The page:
on November 23 at 23:13 EST, when Sophrosyne will occult
SAO 74963.
Dave Fedosiewich, our comet coordinator, described the
path of 3 periodic comets. They are Encke, Tuttle, and
Stephan-Oterma. He also showed several slides of an
aurora taken on the Friday night of the Deep Sky Weekend.
Pierre Lemay returned from university and described
his 8-inch reflecting telescope and explained how to make
several of the novel features of its mounting.
Frank finished the observational part of the meeting
by reminding members of the Geminid meteor shower in the
beginning of December.
Nominations for various positions in the Observer's
Group were held at the end of the meeting.
The meeting ended at 10 pm.
# # ### # # # # #"BACK IN THE AAVSO" Rolf Meier
It may well be that the fall meetings of the AAVSO
will be regularly attended by Ottawa Centre members with
the same enthusiasm that they display in going to other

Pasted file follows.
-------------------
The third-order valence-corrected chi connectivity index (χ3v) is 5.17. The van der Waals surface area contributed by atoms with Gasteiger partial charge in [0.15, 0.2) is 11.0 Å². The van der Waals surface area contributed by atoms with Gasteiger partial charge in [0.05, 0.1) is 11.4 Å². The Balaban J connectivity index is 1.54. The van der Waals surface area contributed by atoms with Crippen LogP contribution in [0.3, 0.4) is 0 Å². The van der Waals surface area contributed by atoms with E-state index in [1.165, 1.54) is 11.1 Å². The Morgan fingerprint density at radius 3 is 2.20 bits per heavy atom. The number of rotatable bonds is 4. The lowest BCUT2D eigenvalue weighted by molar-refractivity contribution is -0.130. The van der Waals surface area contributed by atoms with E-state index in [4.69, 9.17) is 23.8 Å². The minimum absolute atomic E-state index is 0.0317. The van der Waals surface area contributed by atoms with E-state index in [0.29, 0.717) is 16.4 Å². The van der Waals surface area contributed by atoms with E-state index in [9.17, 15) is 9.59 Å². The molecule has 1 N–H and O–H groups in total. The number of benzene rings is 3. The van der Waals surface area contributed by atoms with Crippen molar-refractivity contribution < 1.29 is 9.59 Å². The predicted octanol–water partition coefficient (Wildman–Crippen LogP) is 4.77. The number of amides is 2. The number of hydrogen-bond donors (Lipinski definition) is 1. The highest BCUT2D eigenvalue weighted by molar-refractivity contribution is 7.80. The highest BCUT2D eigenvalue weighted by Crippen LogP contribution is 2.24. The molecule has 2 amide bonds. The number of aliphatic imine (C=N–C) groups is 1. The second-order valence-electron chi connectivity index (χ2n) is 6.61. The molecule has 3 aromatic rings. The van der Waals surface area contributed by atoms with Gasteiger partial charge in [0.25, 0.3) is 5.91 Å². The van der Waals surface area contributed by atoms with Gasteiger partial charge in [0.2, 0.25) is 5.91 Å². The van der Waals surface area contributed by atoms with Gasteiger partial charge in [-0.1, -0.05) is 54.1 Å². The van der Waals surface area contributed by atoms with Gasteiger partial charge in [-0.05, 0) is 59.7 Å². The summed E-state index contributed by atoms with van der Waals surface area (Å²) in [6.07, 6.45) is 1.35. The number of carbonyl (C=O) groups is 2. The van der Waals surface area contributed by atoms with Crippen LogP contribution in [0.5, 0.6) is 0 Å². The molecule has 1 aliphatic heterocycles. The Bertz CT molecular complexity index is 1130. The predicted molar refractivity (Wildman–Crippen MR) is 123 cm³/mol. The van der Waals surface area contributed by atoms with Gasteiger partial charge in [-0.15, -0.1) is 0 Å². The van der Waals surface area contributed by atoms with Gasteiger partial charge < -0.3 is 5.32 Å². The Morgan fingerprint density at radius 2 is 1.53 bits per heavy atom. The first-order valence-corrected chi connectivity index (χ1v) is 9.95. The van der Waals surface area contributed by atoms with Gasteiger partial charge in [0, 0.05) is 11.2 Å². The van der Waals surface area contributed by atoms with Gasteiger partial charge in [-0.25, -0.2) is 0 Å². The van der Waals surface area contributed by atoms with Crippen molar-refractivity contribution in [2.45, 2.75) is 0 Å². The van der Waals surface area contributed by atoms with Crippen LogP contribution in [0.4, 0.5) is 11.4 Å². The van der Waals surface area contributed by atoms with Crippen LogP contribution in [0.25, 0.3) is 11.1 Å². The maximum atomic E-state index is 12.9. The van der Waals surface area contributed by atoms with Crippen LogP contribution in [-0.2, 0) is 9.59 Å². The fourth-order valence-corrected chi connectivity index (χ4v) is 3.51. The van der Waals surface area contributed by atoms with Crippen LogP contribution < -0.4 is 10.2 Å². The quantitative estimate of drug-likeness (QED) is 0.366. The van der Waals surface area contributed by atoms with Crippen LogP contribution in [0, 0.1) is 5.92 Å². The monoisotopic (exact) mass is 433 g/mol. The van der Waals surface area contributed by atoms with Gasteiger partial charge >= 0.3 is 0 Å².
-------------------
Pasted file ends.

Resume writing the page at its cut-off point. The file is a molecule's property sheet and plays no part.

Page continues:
conventions such as the RASC General Assembly or
The AAVSO has two main meetings each year. The fall,
or annual meeting, is always held in Massachusetts (as
required by state law), while the spring meeting is usually
held somewhere else in North America. (The 1981 spring
meeting will be held in Tuscon, Arizona.)
The 1980 fall meeting was held in Waltham, Mass., a
satellite city of Boston, on November 1. Ottawa members
Doug Welch and Jon Buchanan flew down, while I decided
to drive. I found this to be quite pleasant, with sunny
weather prevailing for the entire 8-hour journey. In
fact, the entire weekend was sunny, and considerably
warmer than Ottawa at this time of year.
Other RASC celebrities encountered there were Norman
Sperling (a resident of Cambridge, Mass., and Ottawa
Centre member), Peter Jedicke (London Centre), David